We all have our guilty pleasures. I saw "Gunhed" back in 1989 when it opened in Okinawa City, Okinawa. I had seen a huge write-up in NEWTYPE magazine and having been a fan of Johnny Sokko and His Flying Robot since childhood, I just had to see this "giant robot" movie. Some buddies and I went on a quest to find it, and I was thrilled that we made the effort. I've seen the Japanese version of Gunhed numerous times, and I have to admit that I still don't understand the logic of Kyron's scheme to take over the world. I don't get why Seven's mouth glows, or why she needs to stand over the vial of Texmexium when the clock runs out. But that's okay. Gunhed satisfied my urge to see a kick-butt big robot movie. That half the dialogue was in English with Japanese "side-titles" was a bonus.
ADV Films' Gunhed DVD (2004 release) was something I'd anticipated for, literally, years. And although I was disappointed about the initial information I'd managed to glean about the DVD (full frame, English dub), I was nevertheless encouraged because I was really impressed with how well ADV did with--and how much work they put into--the new Gamera Trilogy. But from the very first seconds of the DVD, I knew something had gone terribly wrong.
The source print is terrible; the picture is too bright and the colors are desaturated. The transfer is blurry, as if you're watching through a dirty window. (My 20-year-old VHS copy of the original Japanese laserdisc far surpasses this DVD.) The title credits are jumpy and smeared. Also, the name "Alan Smithee" has obviously been superimposed over director Masato Harada's name. Similarly, the original Japanese "side-titles" are covered up as they appear, leading to some off colors and weird split images. I suppose you could call it widescreen, but just on a technicality. (The non-anamorphic picture stretches to fill my HDTV screen, simultaneously squishing the picture. Using the 4:3 format fixes the aspect ratio but puts the picture in a smaller box in the middle of the screen.) I suspect that the source print was a version made for theatrical distribution outside Japan (the credit for Randy Reyes ["Landy Leyes"] credit lends credence to this theory)--excusing ADV somewhat, but not acquitting them entirely.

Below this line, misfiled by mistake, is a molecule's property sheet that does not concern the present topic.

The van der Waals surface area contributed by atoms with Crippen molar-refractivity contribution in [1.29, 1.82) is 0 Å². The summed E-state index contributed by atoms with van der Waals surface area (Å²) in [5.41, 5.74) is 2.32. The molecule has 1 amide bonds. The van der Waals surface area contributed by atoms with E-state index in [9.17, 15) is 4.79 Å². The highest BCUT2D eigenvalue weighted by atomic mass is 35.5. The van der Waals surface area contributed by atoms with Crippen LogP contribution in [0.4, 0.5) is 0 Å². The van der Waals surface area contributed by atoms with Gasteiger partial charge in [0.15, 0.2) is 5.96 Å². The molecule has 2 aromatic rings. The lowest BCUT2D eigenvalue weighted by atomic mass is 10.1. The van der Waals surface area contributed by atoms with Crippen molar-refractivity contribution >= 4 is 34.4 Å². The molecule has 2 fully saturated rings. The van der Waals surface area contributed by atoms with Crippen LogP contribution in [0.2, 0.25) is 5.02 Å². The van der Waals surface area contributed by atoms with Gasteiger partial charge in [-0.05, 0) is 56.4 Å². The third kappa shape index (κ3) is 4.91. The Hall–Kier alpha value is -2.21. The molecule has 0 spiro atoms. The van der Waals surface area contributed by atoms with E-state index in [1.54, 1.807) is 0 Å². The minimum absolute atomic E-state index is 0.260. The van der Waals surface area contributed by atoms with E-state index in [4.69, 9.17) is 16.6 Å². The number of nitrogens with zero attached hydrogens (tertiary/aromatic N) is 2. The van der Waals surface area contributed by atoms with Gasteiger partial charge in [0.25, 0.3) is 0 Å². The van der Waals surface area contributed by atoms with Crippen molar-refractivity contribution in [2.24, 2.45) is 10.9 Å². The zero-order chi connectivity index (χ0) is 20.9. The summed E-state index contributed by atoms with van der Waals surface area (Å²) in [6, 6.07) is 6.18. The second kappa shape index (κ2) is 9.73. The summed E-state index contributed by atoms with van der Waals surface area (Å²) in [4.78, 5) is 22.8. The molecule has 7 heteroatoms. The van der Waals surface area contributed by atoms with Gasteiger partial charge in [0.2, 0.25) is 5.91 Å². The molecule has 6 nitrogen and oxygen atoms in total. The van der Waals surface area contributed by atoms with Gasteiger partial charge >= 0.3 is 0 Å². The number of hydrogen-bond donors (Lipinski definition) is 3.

The English dub is the same stomach-churning abomination, done by a bunch of ex-Shaw Brothers hacks, used in ADV's 1997 VHS version. (I'm sure the voiceover artists are wonderful people, but the new character voices are uniformly careless. Only Brenda Bakke retained her own voice, which makes me wonder why no other English-speaking characters did.)
About the only good things I have to say about the DVD are that 1) it hasn't been edited down; it's the same version as on the LD; and 2) it contains the original Japanese audio track and English subtitles, so I finally know what the Japanese-speaking characters are saying--assuming the translation is accurate, of course. That actually added a lot of enjoyment for me: It fleshed out the story, explained a few things and made for a greater appreciation of the characters. (Sure, I have the manga, but any similarity between the two, in my opinion, is purely coincidental.)
So why would an otherwise reputable company put out a product that's so shockingly bad? I can only assume that ADV got the import rights cheap and then, figuring they wouldn't make much money on DVD sales, cranked out a quickie transfer and some discs as cheaply as possible--a self-fulfilling prophecy if I've ever seen one. But if they already had the print in-hand from having done the VHS version, then why wait so long to put out the DVD?
Too bad, ADV. I expected so much more. The best version I've found on DVD is a Japanese Region 2 import from DVD Toho. No English subs, though.
*A note on the 2008 release. I must be a glutton for punishment, but I bought this version hoping for some improvement over the 2004 release. No such luck. This one got a new cover but otherwise the content is the same.